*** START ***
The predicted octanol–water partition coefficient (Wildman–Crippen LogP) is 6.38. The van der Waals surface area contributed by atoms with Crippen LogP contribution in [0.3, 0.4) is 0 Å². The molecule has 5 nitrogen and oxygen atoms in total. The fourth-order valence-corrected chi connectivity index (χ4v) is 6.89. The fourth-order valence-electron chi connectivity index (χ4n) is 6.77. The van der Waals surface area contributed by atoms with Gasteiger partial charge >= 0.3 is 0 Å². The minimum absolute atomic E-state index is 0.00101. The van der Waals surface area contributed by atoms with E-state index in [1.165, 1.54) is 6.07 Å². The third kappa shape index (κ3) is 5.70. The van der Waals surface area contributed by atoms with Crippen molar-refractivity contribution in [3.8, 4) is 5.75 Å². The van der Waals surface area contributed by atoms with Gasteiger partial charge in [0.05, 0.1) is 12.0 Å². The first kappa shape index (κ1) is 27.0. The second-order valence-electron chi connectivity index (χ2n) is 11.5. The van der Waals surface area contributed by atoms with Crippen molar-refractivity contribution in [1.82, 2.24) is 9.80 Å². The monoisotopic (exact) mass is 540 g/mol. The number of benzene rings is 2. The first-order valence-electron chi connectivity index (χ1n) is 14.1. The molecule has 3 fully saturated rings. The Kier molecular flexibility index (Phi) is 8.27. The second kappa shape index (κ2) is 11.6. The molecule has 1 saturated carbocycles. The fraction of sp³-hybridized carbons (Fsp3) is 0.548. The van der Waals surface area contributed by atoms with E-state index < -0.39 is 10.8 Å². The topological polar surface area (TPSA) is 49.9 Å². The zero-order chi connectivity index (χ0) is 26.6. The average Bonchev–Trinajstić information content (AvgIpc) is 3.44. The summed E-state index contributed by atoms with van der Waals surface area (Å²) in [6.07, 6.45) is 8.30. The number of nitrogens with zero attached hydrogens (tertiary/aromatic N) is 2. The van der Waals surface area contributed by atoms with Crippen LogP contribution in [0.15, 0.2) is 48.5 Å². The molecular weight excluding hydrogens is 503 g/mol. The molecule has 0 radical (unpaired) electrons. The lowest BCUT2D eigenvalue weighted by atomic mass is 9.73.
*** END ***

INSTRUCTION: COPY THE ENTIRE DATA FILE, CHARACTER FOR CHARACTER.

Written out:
The predicted octanol–water partition coefficient (Wildman–Crippen LogP) is 6.38. The van der Waals surface area contributed by atoms with Crippen LogP contribution in [0.3, 0.4) is 0 Å². The molecule has 5 nitrogen and oxygen atoms in total. The fourth-order valence-corrected chi connectivity index (χ4v) is 6.89. The fourth-order valence-electron chi connectivity index (χ4n) is 6.77. The van der Waals surface area contributed by atoms with Gasteiger partial charge >= 0.3 is 0 Å². The minimum absolute atomic E-state index is 0.00101. The van der Waals surface area contributed by atoms with E-state index in [1.165, 1.54) is 6.07 Å². The third kappa shape index (κ3) is 5.70. The van der Waals surface area contributed by atoms with Crippen molar-refractivity contribution in [3.8, 4) is 5.75 Å². The van der Waals surface area contributed by atoms with Gasteiger partial charge in [0.05, 0.1) is 12.0 Å². The first kappa shape index (κ1) is 27.0. The second-order valence-electron chi connectivity index (χ2n) is 11.5. The van der Waals surface area contributed by atoms with Crippen molar-refractivity contribution in [1.82, 2.24) is 9.80 Å². The monoisotopic (exact) mass is 540 g/mol. The number of benzene rings is 2. The first-order valence-electron chi connectivity index (χ1n) is 14.1. The molecule has 3 fully saturated rings. The Kier molecular flexibility index (Phi) is 8.27. The second kappa shape index (κ2) is 11.6. The molecule has 1 saturated carbocycles. The fraction of sp³-hybridized carbons (Fsp3) is 0.548. The van der Waals surface area contributed by atoms with E-state index < -0.39 is 10.8 Å². The topological polar surface area (TPSA) is 49.9 Å². The zero-order chi connectivity index (χ0) is 26.6. The average Bonchev–Trinajstić information content (AvgIpc) is 3.44. The summed E-state index contributed by atoms with van der Waals surface area (Å²) in [6.07, 6.45) is 8.30. The number of nitrogens with zero attached hydrogens (tertiary/aromatic N) is 2. The van der Waals surface area contributed by atoms with Crippen LogP contribution in [0.15, 0.2) is 48.5 Å². The molecular weight excluding hydrogens is 503 g/mol. The molecule has 0 radical (unpaired) electrons. The lowest BCUT2D eigenvalue weighted by atomic mass is 9.73.